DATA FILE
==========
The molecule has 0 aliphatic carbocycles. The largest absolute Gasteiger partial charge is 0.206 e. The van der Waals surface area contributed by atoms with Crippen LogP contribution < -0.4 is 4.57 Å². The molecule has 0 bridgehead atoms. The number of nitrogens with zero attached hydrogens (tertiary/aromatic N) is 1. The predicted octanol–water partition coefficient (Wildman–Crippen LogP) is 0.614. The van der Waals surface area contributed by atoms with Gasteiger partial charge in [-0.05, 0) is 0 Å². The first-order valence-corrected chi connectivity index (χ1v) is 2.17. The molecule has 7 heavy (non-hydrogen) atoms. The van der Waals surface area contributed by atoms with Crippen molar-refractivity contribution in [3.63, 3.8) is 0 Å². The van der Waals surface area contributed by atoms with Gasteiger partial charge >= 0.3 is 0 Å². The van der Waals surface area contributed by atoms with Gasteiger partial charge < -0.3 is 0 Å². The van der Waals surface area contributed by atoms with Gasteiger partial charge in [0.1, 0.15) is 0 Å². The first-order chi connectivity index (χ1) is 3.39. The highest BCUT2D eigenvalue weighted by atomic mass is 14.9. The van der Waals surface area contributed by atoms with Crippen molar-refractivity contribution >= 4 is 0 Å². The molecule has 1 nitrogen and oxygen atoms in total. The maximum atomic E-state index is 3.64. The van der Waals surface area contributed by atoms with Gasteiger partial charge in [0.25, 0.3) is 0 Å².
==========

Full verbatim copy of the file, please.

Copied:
The molecule has 0 aliphatic carbocycles. The largest absolute Gasteiger partial charge is 0.206 e. The van der Waals surface area contributed by atoms with Crippen LogP contribution < -0.4 is 4.57 Å². The molecule has 0 bridgehead atoms. The number of nitrogens with zero attached hydrogens (tertiary/aromatic N) is 1. The predicted octanol–water partition coefficient (Wildman–Crippen LogP) is 0.614. The van der Waals surface area contributed by atoms with Gasteiger partial charge in [-0.05, 0) is 0 Å². The first-order valence-corrected chi connectivity index (χ1v) is 2.17. The molecule has 7 heavy (non-hydrogen) atoms. The van der Waals surface area contributed by atoms with Crippen molar-refractivity contribution in [3.63, 3.8) is 0 Å². The van der Waals surface area contributed by atoms with Gasteiger partial charge >= 0.3 is 0 Å². The van der Waals surface area contributed by atoms with Gasteiger partial charge < -0.3 is 0 Å². The van der Waals surface area contributed by atoms with Gasteiger partial charge in [0.1, 0.15) is 0 Å². The first-order chi connectivity index (χ1) is 3.39. The highest BCUT2D eigenvalue weighted by atomic mass is 14.9. The van der Waals surface area contributed by atoms with Crippen molar-refractivity contribution >= 4 is 0 Å². The molecule has 1 nitrogen and oxygen atoms in total. The maximum atomic E-state index is 3.64. The van der Waals surface area contributed by atoms with Gasteiger partial charge in [0.25, 0.3) is 0 Å².